Using Trail Cameras For Security

Trail Cameras For Security

When to Use a Security Trail Camera | What Type of Trail Camera is Best for Security | Trail Camera Placement

Hunters across the world use trail cameras to scout for animals on their property, but did you know that you can also use trail cameras for security purposes? Whether you use a trail camera for home security or to watch for trespassers on a remote property, game cameras are an excellent option for a variety of surveillance purposes and your peace of mind.

While dedicated security cameras are nothing new, they can be frustrating. In remote locations, where power and internet connection are scarce, they could be impossible to use. Even many systems that claim to be wireless require a base unit to be plugged in. Trail cameras address this issue, with true wireless functionality, and cellular trail cameras offer immediate photos and videos. They came in handy for one person whose Moultrie game cameras led to the arrest of two treestand and camera thieves! Let's take a closer look at using trail cameras for security and what to look for in one.

Trail Cameras For Security

Where and When to Use Trail Cameras for Security

You can use trail cameras for a variety of purposes. For home surveillance, you could attach one outside your front door or yard to help you keep watch. You can also use one to protect your property from thieves and trespassers alike, even when you're far away. While you can pretty much use trail cameras anywhere you may want to keep an eye on things, there are a few areas where they can be especially useful.

These places include:

  • Remote locations that may not be within the range of a wifi network or electricity. Many remote properties or hunting camps fit this description and benefit from the attached network of a cellular camera. We'll talk more about those features in the next section.
  • Locations that are vacant for long periods. You may not always be able to visit your camera to replace batteries constantly or check the photos. Trail cameras are meant to be left alone for a while, and cellular options still update you when you're away. You could also use your camera for security in the off-season, when you won't be at your site very much, and use it for tracking game the rest of the year.
  • Gate entrances. If trespassing is an issue, trail cameras are a great way to catch the perpetrator in action.
  • Existing camera locations. Your camera will already do this, but it can also offer you a way to watch for thieves at your bait sites or other hunting sites where you're looking for animals.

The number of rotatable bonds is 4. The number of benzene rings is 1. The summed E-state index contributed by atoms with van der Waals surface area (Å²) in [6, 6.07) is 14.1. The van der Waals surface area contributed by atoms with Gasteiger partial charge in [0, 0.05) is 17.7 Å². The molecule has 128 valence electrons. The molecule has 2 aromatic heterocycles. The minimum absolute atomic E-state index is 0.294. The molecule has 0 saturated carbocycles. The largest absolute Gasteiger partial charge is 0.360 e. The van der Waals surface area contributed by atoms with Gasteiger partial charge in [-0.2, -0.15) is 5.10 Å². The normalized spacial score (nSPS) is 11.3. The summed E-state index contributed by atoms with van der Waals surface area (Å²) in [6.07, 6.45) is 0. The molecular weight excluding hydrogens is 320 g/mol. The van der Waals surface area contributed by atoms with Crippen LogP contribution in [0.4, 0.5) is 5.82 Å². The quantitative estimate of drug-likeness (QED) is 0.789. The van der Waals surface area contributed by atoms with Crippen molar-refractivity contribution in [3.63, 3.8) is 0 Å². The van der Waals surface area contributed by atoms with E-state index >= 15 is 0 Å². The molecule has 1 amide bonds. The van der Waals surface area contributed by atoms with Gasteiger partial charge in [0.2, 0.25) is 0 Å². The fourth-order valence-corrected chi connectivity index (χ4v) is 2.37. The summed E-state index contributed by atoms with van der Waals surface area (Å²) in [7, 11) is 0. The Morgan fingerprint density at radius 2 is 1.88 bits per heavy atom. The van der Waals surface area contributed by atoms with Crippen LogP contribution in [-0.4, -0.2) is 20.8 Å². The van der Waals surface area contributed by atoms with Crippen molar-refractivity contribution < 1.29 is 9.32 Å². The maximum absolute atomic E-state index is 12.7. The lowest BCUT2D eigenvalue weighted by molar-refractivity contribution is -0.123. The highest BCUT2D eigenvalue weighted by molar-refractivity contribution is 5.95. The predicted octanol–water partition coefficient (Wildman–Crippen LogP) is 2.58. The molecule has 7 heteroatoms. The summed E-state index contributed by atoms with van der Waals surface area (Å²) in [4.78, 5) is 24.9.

It's easy to see how trail cameras can work in remote areas or hunting properties but are trail cameras good for home security? The short answer is yes, as trail cameras are designed to take fast photos of moving creatures in low- or no-light conditions, and cellular options can immediately notify you when a photo is triggered. That's pretty much what security cameras do, but they tend to use more power and require electricity, cost more money and be more challenging to place. A game camera is a great alternative that may meet your needs more effectively.

There are plenty of times when a hidden trail camera is the right call, like if you need any of the following.

  • Evidence during vandalism, trespassing or burglary:Trail cameras are great at capturing detail in pitch black, so you can get an identifiable image of them in a variety of lighting conditions. Many camera models offer video and audio, as well, so you get a full idea of what is going on. Plus, most models include date and timestamps, which can be useful if you need to get the authorities involved or want to know precisely when that strange person was snooping around your yard.
  • Completely wireless options: If you don't have a convenient electrical hookup, getting traditional cameras in place may be more complicated than you thought. Cellular hunting cameras typically run on standard AA batteries and can send images over a network — no wires needed.
  • Vide features: Many trail cameras capture video that is high in quality and can help you more accurately identify your troublemakers.